The FiT delivered to the Army has 1 full meter of travel in the XY axis at a speed of up to 1 mps (meters per second) and can run 5 tool heads simultaneously, without tool changes. The 1 meter FiT can run nScrypt’s proprietary nFD tool head for Material Extrusion, SmartPump for Precision Micro-Dispensing, nMill for micro-milling, nPnP360 for pick and place of electronic components and subassemblies, an automated PulseForge 1300 photonic curing system, and a femtosecond laser for cutting or sintering materials. The tool heads are monitored by multiple cameras for automated inspection and computer vision routines. The system also includes a point laser height sensor for Z-tracking and mapping for conformal printing onto objects of any surface shape.
According to nScrypt, the FiT’s SmartPump’s Micro-Dispensing tool head eliminates drooling with pico-liter volumetric control and boasts the widest range of materials available for any Micro-Dispensing system: more than 10,000 commercially available materials, ranging from a few centipoise (such as water) to millions of centipoise (much thicker than peanut butter). nScrypt claims the SmartPump’s pen tip has the smallest commercially available diameter, 10 microns.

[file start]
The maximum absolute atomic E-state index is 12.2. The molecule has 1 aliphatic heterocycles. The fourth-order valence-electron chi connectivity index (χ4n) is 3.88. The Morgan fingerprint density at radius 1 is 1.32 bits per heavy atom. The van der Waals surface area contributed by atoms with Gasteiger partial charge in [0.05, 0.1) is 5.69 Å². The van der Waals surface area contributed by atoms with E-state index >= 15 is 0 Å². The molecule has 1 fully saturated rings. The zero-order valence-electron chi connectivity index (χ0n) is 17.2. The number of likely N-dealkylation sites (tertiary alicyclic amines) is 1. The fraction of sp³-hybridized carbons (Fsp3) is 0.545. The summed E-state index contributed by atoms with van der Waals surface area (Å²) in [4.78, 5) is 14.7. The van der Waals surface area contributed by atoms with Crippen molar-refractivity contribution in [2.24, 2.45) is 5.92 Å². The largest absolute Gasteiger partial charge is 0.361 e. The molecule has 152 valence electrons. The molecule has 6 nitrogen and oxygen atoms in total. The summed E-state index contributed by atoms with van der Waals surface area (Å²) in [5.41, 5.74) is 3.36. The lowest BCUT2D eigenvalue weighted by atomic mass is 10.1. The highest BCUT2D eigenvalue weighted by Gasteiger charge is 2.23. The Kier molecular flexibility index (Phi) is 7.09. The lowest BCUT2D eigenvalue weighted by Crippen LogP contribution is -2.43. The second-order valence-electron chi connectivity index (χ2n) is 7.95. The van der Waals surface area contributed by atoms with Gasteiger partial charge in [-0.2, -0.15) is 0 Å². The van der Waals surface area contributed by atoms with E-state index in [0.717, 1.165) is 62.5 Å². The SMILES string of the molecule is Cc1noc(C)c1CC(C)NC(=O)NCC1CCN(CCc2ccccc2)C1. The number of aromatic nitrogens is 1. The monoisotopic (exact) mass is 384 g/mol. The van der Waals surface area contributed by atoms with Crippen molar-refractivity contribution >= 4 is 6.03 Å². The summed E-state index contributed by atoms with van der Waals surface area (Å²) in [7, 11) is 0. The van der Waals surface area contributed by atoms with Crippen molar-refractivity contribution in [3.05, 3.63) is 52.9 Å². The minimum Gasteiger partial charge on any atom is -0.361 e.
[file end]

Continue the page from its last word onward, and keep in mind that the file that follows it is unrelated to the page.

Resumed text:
nScrypt claims that the 3Dn-1000’s nFD extruder tool head can 3D print the widest range of thermoplastics, composites, and continuous carbon fiber. If a material is not available in a filament format, the FiT’s nFDh hopper option loads thermoplastic and composite injection molding pellets.
nScrypt CEO Ken Church said:
“nScrypt is proud to work side by side with the Army to enable the warfighter. nScrypt has now delivered a total of 6 FiT systems to multiple Army bases and labs. This 1 meter tool continues to add fast, precision Direct Digital Manufacturing capabilities inside the DoD.”
Lance Hall from Army RDECOM AMRDEC stated:
“This system provides up to a meter of printing in X and Y directions while maintaining precision; this will touch many DoD products.”
The Army’s machine dimensions are 7’5” (2.28 m) wide by 7’4” (2.25 m) long by 6’9” (2.21 m) tall, weighing in at roughly 12,000 lbs. (6 tons or 5443 Kilos). Much of the weight comes from the base of the gantry, which is a precision ground granite block 8” (20 CM) thick and weighing 5,000 lbs. (2267 Kilos) , which provides a stable foundation for the FiT’s precision manufacturing.